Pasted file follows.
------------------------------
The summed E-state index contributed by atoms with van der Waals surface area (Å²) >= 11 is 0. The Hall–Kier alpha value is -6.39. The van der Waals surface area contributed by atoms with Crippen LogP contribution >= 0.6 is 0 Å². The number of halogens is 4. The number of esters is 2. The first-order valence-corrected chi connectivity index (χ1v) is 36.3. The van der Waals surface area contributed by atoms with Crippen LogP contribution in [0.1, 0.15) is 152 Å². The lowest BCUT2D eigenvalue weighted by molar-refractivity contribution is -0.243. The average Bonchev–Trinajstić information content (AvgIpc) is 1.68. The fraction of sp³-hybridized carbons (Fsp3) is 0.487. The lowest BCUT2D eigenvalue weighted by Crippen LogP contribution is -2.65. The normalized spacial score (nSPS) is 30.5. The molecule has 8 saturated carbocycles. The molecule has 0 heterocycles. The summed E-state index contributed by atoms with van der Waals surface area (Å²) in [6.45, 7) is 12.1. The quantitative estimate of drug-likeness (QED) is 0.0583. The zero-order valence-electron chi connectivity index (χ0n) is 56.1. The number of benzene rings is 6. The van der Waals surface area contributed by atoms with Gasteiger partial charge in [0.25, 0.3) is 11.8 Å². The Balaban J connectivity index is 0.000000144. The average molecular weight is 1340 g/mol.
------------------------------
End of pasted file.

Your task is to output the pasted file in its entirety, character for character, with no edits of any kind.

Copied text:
The summed E-state index contributed by atoms with van der Waals surface area (Å²) >= 11 is 0. The Hall–Kier alpha value is -6.39. The van der Waals surface area contributed by atoms with Crippen LogP contribution >= 0.6 is 0 Å². The number of halogens is 4. The number of esters is 2. The first-order valence-corrected chi connectivity index (χ1v) is 36.3. The van der Waals surface area contributed by atoms with Crippen LogP contribution in [0.1, 0.15) is 152 Å². The lowest BCUT2D eigenvalue weighted by molar-refractivity contribution is -0.243. The average Bonchev–Trinajstić information content (AvgIpc) is 1.68. The fraction of sp³-hybridized carbons (Fsp3) is 0.487. The lowest BCUT2D eigenvalue weighted by Crippen LogP contribution is -2.65. The normalized spacial score (nSPS) is 30.5. The molecule has 8 saturated carbocycles. The molecule has 0 heterocycles. The summed E-state index contributed by atoms with van der Waals surface area (Å²) in [6.45, 7) is 12.1. The quantitative estimate of drug-likeness (QED) is 0.0583. The zero-order valence-electron chi connectivity index (χ0n) is 56.1. The number of benzene rings is 6. The van der Waals surface area contributed by atoms with Gasteiger partial charge in [0.25, 0.3) is 11.8 Å². The Balaban J connectivity index is 0.000000144. The average molecular weight is 1340 g/mol.